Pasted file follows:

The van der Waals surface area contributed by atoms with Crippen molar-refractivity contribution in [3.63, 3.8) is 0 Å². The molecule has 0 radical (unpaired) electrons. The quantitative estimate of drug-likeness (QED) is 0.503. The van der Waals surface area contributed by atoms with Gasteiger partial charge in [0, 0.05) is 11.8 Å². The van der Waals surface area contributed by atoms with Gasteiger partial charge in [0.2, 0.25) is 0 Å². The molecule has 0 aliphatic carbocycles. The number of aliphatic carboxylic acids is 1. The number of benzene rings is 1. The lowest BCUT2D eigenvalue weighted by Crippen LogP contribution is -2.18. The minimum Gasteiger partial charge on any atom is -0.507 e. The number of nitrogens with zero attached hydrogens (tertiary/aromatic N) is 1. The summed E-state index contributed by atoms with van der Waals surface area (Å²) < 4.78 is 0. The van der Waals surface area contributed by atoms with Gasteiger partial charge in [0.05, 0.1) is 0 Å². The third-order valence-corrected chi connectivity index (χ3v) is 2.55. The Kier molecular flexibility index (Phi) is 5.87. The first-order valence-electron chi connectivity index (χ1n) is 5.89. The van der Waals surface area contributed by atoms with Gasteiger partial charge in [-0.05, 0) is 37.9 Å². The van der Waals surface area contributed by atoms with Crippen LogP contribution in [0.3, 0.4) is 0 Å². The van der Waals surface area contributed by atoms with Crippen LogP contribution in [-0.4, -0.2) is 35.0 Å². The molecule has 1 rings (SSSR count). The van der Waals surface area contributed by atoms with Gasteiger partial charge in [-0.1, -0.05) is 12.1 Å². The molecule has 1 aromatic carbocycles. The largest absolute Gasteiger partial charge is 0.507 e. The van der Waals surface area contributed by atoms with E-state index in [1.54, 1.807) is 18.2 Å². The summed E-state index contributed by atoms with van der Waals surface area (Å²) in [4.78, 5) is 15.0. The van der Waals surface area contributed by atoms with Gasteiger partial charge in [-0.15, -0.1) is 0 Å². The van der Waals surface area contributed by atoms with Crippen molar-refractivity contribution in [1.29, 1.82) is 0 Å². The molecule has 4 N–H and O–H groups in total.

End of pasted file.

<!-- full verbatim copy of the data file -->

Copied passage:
The van der Waals surface area contributed by atoms with Crippen molar-refractivity contribution in [3.63, 3.8) is 0 Å². The molecule has 0 radical (unpaired) electrons. The quantitative estimate of drug-likeness (QED) is 0.503. The van der Waals surface area contributed by atoms with Gasteiger partial charge in [0, 0.05) is 11.8 Å². The van der Waals surface area contributed by atoms with Gasteiger partial charge in [0.2, 0.25) is 0 Å². The molecule has 0 aliphatic carbocycles. The number of aliphatic carboxylic acids is 1. The number of benzene rings is 1. The lowest BCUT2D eigenvalue weighted by Crippen LogP contribution is -2.18. The minimum Gasteiger partial charge on any atom is -0.507 e. The number of nitrogens with zero attached hydrogens (tertiary/aromatic N) is 1. The summed E-state index contributed by atoms with van der Waals surface area (Å²) < 4.78 is 0. The van der Waals surface area contributed by atoms with Gasteiger partial charge in [0.05, 0.1) is 0 Å². The third-order valence-corrected chi connectivity index (χ3v) is 2.55. The Kier molecular flexibility index (Phi) is 5.87. The first-order valence-electron chi connectivity index (χ1n) is 5.89. The van der Waals surface area contributed by atoms with Gasteiger partial charge in [-0.05, 0) is 37.9 Å². The van der Waals surface area contributed by atoms with Crippen LogP contribution in [0.3, 0.4) is 0 Å². The van der Waals surface area contributed by atoms with Crippen LogP contribution in [-0.4, -0.2) is 35.0 Å². The molecule has 1 rings (SSSR count). The van der Waals surface area contributed by atoms with Gasteiger partial charge in [-0.1, -0.05) is 12.1 Å². The molecule has 1 aromatic carbocycles. The largest absolute Gasteiger partial charge is 0.507 e. The van der Waals surface area contributed by atoms with E-state index in [1.54, 1.807) is 18.2 Å². The summed E-state index contributed by atoms with van der Waals surface area (Å²) in [4.78, 5) is 15.0. The van der Waals surface area contributed by atoms with Gasteiger partial charge in [-0.15, -0.1) is 0 Å². The van der Waals surface area contributed by atoms with Crippen molar-refractivity contribution in [1.29, 1.82) is 0 Å². The molecule has 4 N–H and O–H groups in total.